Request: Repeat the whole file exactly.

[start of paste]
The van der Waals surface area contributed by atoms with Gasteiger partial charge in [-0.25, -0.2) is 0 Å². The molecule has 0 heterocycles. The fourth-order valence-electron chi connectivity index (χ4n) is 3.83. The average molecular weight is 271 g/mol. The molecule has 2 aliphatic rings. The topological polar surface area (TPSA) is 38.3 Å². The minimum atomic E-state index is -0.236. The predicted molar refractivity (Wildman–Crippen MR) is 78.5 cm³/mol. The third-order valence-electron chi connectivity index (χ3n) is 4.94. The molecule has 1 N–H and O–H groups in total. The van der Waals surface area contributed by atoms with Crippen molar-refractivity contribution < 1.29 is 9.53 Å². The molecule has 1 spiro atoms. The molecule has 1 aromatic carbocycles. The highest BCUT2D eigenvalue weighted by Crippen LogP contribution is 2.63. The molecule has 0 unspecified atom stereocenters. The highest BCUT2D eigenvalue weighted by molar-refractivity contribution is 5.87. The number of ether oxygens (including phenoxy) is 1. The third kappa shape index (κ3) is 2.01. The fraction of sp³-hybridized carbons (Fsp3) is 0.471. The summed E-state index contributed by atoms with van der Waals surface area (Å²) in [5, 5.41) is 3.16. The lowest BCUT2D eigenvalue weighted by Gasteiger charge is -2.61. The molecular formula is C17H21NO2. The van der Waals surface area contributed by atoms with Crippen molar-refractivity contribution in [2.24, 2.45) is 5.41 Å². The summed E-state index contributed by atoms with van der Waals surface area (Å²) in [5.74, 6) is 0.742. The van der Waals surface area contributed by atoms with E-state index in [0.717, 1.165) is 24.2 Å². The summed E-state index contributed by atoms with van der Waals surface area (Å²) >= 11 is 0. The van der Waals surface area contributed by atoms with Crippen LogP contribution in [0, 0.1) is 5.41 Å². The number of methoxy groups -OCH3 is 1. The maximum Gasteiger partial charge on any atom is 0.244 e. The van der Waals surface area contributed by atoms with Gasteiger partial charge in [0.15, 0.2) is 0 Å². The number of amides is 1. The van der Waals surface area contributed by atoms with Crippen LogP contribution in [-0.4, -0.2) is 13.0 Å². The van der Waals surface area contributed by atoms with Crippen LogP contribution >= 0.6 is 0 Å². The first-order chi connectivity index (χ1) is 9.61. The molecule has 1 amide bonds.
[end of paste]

The van der Waals surface area contributed by atoms with Gasteiger partial charge in [-0.25, -0.2) is 0 Å². The molecule has 0 heterocycles. The fourth-order valence-electron chi connectivity index (χ4n) is 3.83. The average molecular weight is 271 g/mol. The molecule has 2 aliphatic rings. The topological polar surface area (TPSA) is 38.3 Å². The minimum atomic E-state index is -0.236. The predicted molar refractivity (Wildman–Crippen MR) is 78.5 cm³/mol. The third-order valence-electron chi connectivity index (χ3n) is 4.94. The molecule has 1 N–H and O–H groups in total. The van der Waals surface area contributed by atoms with Crippen molar-refractivity contribution < 1.29 is 9.53 Å². The molecule has 1 spiro atoms. The molecule has 1 aromatic carbocycles. The highest BCUT2D eigenvalue weighted by Crippen LogP contribution is 2.63. The molecule has 0 unspecified atom stereocenters. The highest BCUT2D eigenvalue weighted by molar-refractivity contribution is 5.87. The number of ether oxygens (including phenoxy) is 1. The third kappa shape index (κ3) is 2.01. The fraction of sp³-hybridized carbons (Fsp3) is 0.471. The summed E-state index contributed by atoms with van der Waals surface area (Å²) in [5, 5.41) is 3.16. The lowest BCUT2D eigenvalue weighted by Gasteiger charge is -2.61. The molecular formula is C17H21NO2. The van der Waals surface area contributed by atoms with Crippen molar-refractivity contribution in [2.24, 2.45) is 5.41 Å². The summed E-state index contributed by atoms with van der Waals surface area (Å²) in [5.74, 6) is 0.742. The van der Waals surface area contributed by atoms with E-state index in [0.717, 1.165) is 24.2 Å². The summed E-state index contributed by atoms with van der Waals surface area (Å²) >= 11 is 0. The van der Waals surface area contributed by atoms with Crippen LogP contribution in [0, 0.1) is 5.41 Å². The number of methoxy groups -OCH3 is 1. The maximum Gasteiger partial charge on any atom is 0.244 e. The van der Waals surface area contributed by atoms with Gasteiger partial charge in [0.15, 0.2) is 0 Å². The number of amides is 1. The van der Waals surface area contributed by atoms with Crippen LogP contribution in [-0.4, -0.2) is 13.0 Å². The van der Waals surface area contributed by atoms with Crippen LogP contribution >= 0.6 is 0 Å². The first-order chi connectivity index (χ1) is 9.61. The molecule has 1 amide bonds.